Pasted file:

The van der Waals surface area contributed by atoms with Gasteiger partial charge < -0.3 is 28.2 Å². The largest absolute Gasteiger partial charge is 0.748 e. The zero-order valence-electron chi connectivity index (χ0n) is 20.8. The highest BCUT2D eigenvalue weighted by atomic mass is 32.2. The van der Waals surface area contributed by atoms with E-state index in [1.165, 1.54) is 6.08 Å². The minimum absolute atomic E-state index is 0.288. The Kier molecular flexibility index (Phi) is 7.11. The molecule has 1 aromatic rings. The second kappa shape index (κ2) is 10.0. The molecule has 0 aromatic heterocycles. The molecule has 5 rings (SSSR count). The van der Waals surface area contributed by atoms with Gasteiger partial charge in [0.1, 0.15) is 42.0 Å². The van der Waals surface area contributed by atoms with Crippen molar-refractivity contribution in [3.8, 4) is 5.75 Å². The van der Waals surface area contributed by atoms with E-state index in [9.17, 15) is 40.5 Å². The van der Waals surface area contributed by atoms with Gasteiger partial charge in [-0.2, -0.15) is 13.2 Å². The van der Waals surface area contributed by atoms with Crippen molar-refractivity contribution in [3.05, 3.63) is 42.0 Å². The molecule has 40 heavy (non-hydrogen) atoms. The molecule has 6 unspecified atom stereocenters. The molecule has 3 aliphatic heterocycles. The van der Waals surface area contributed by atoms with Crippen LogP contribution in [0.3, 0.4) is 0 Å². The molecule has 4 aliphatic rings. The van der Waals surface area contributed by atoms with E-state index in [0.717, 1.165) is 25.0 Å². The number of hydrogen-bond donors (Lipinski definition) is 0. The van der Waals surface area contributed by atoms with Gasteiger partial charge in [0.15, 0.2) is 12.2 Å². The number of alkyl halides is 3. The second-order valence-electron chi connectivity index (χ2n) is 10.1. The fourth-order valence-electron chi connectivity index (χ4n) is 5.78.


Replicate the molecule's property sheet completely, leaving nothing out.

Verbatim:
The van der Waals surface area contributed by atoms with Gasteiger partial charge < -0.3 is 28.2 Å². The largest absolute Gasteiger partial charge is 0.748 e. The zero-order valence-electron chi connectivity index (χ0n) is 20.8. The highest BCUT2D eigenvalue weighted by atomic mass is 32.2. The van der Waals surface area contributed by atoms with E-state index in [1.165, 1.54) is 6.08 Å². The minimum absolute atomic E-state index is 0.288. The Kier molecular flexibility index (Phi) is 7.11. The molecule has 1 aromatic rings. The second kappa shape index (κ2) is 10.0. The molecule has 0 aromatic heterocycles. The molecule has 5 rings (SSSR count). The van der Waals surface area contributed by atoms with Gasteiger partial charge in [0.1, 0.15) is 42.0 Å². The van der Waals surface area contributed by atoms with Crippen molar-refractivity contribution in [3.8, 4) is 5.75 Å². The van der Waals surface area contributed by atoms with E-state index in [9.17, 15) is 40.5 Å². The van der Waals surface area contributed by atoms with Gasteiger partial charge in [-0.2, -0.15) is 13.2 Å². The van der Waals surface area contributed by atoms with Crippen molar-refractivity contribution in [3.05, 3.63) is 42.0 Å². The molecule has 40 heavy (non-hydrogen) atoms. The molecule has 6 unspecified atom stereocenters. The molecule has 3 aliphatic heterocycles. The van der Waals surface area contributed by atoms with Crippen LogP contribution in [0.3, 0.4) is 0 Å². The molecule has 4 aliphatic rings. The van der Waals surface area contributed by atoms with E-state index in [0.717, 1.165) is 25.0 Å². The number of hydrogen-bond donors (Lipinski definition) is 0. The van der Waals surface area contributed by atoms with Gasteiger partial charge in [0.15, 0.2) is 12.2 Å². The number of alkyl halides is 3. The second-order valence-electron chi connectivity index (χ2n) is 10.1. The fourth-order valence-electron chi connectivity index (χ4n) is 5.78.